Although Morocco is among the most liberal Islamic nations, you must respect and abide by their customs and limitations. The main obstacle a visitor will encounter is being turned away from mosques if they do not practice Islam. Unfortunately, many mosques have exquisite architectural designs. A few notable exceptions include the Hassan II Mausoleum in Casablanca, the Mohammed V Mausoleum in Rabat, and the Moulay Ismail Mausoleum in Meknes, all of which are accessible to the public.
As many restaurants and bars will be closed during Ramadan, when believers fast from sunrise to sunset every day, visitors during other times of the year will encounter a few more difficulties. There will still be many restaurants open during the day, so there is no need to worry.
Islamic nations forbid the consumption of alcohol. The availability of alcohol in numerous bars, hotels, and restaurants has been allowed due to Morocco’s popularity as a travel destination. A Muslim should not be given alcohol, despite the fact that many young, Westernized Moroccans do.
As well, kindly dress appropriately.

Aliments and beverages

Moroccan cuisine is well-known. Tajine is the country’s national dish, a flavorful dish of meat or chicken baked with seasonings in a cone-shaped clay cooking vessel. Lamb or beef stews are known as Kefta. Semolina wheat pasta known as couscous is typically served with vegetables, fish, or meat. It is the size of small grains.
In Morocco, salads are very popular and frequently excellent. Consuming raw foods, such as salads, should be done with caution because they may contain “bad bacteria.” Seafood (shrimp, sole, and calamari) served close to the ocean is excellent because it is made to order and is always fresh. Which Moroccan pastimes are the most relaxing? In keeping with custom, relax with a cup of mint tea that has been generously sweetened.
Additionally, we advise you to try the fruit juices! Although freshly squeezed orange juice is the most common, other juices are equally delicious and offer a unique selection.
Alcohol is available, as was already mentioned, but it will probably be expensive.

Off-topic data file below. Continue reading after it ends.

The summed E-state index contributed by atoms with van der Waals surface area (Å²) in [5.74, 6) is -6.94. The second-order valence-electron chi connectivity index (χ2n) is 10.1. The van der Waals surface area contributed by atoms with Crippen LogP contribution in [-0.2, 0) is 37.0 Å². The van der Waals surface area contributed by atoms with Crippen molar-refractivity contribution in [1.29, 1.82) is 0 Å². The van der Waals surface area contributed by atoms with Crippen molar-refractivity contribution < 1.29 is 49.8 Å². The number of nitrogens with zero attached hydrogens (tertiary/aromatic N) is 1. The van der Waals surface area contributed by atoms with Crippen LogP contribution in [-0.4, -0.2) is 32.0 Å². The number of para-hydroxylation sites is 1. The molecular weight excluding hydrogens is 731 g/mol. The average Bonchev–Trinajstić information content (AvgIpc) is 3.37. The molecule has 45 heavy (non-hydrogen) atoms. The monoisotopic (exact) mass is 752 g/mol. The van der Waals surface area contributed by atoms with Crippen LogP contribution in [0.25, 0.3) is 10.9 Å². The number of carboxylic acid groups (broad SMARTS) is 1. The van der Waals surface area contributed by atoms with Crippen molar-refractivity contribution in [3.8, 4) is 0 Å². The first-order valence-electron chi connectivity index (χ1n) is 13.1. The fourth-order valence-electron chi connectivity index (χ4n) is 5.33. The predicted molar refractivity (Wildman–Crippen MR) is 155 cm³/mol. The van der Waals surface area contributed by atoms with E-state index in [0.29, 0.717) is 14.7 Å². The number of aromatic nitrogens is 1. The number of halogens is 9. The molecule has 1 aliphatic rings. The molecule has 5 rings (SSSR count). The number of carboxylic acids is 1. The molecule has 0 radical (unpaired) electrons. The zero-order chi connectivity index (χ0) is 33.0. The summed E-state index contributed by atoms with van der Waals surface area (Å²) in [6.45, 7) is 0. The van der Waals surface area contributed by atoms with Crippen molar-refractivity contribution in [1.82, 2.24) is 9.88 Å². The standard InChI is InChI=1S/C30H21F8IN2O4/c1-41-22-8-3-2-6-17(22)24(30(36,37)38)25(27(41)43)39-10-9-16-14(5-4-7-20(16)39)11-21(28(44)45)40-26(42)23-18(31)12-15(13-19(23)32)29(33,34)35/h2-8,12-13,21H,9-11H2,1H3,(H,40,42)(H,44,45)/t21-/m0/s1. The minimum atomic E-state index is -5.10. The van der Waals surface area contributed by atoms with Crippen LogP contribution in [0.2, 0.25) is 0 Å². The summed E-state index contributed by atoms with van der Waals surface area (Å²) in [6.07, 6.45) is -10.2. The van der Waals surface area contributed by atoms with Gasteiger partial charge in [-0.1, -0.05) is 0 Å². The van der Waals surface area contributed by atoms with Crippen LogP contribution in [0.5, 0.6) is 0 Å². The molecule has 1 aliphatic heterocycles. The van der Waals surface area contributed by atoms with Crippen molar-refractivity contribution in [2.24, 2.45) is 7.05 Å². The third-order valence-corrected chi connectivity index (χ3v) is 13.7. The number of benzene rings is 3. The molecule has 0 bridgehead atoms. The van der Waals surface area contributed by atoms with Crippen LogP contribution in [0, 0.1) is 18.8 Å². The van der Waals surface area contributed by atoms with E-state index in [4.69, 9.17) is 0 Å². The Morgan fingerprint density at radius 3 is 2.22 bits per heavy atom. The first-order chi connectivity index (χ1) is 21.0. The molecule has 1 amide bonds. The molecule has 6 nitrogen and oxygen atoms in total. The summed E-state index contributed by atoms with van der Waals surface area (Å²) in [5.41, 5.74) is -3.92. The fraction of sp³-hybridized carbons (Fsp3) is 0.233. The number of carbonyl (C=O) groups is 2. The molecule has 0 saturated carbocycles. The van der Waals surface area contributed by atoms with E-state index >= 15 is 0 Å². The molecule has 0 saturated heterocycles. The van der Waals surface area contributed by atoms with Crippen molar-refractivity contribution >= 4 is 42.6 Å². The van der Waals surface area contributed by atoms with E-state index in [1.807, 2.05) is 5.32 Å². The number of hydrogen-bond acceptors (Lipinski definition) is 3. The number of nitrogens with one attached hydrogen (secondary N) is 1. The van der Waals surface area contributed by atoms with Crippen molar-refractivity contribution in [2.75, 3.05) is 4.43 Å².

Instead of consuming water straight from the tap, we advise buying bottled water.
Please let your Moroccan tour guide or Riad know in advance if you have any special dietary needs, such as vegetarianism, lactose intolerance, or gluten intolerance, as some meals can be adjusted to suit you.
Please let us know if you would like to eat lunch or dinner with a Moroccan family while on your tour. Please be aware that you will probably eat off a communal plate that is set in the middle of a small table while sitting on the floor. If you choose to do so, please only use your right hand because that is how the locals eat. Nevertheless, you can always ask for a spoon or fork if you need one.
Inexperienced tourists frequently experience stomach upset while on a tour of Morocco. In 24 hours, it usually disappears. You can get over it by drinking lots of water and eating simple, well-cooked food, like rice. Congratulations on joining the elite group of experienced travelers, stomach.


Alcohol is widely accessible in Morocco despite the fact that it is a Muslim nation. You will see that most hotels and Riads in city centers and medinas offer alcoholic drinks. Modern city bars, eateries, and hotels run by foreign nationals or popular with tourists will all serve alcohol. The same is true for companies with locations outside of cities. There are bars where alcohol is served in the majority of hotels and Auberges.
You can buy alcohol in supermarkets and specialty shops. The least expensive option is a supermarket, which also offers a nice selection of hard liquor, wines, and beers.
However, it is forbidden to drink alcohol in the open or in public areas like the streets. Many young Moroccan men and women drink alcohol despite the fact that Islam (haram) prohibits it. They are not forbidden from buying or selling alcoholic beverages.
Alcohol is permitted on our tours. On their desert nights, many customers like to bring their own drinks. If you would like your driver to stop at one of the shops on your behalf, kindly let him know.
Casablanca and other locally brewed beers are produced in Morocco. Local wines are also produced there and are well known.


Morocco Visit Guide


Riads, Auberges, and big hotels are all types of lodging available in Morocco. They are all dependent on both individual preferences and available budgets. Morocco offers a variety of lodging options, including everything from luxury resorts to low-cost inns and hostels.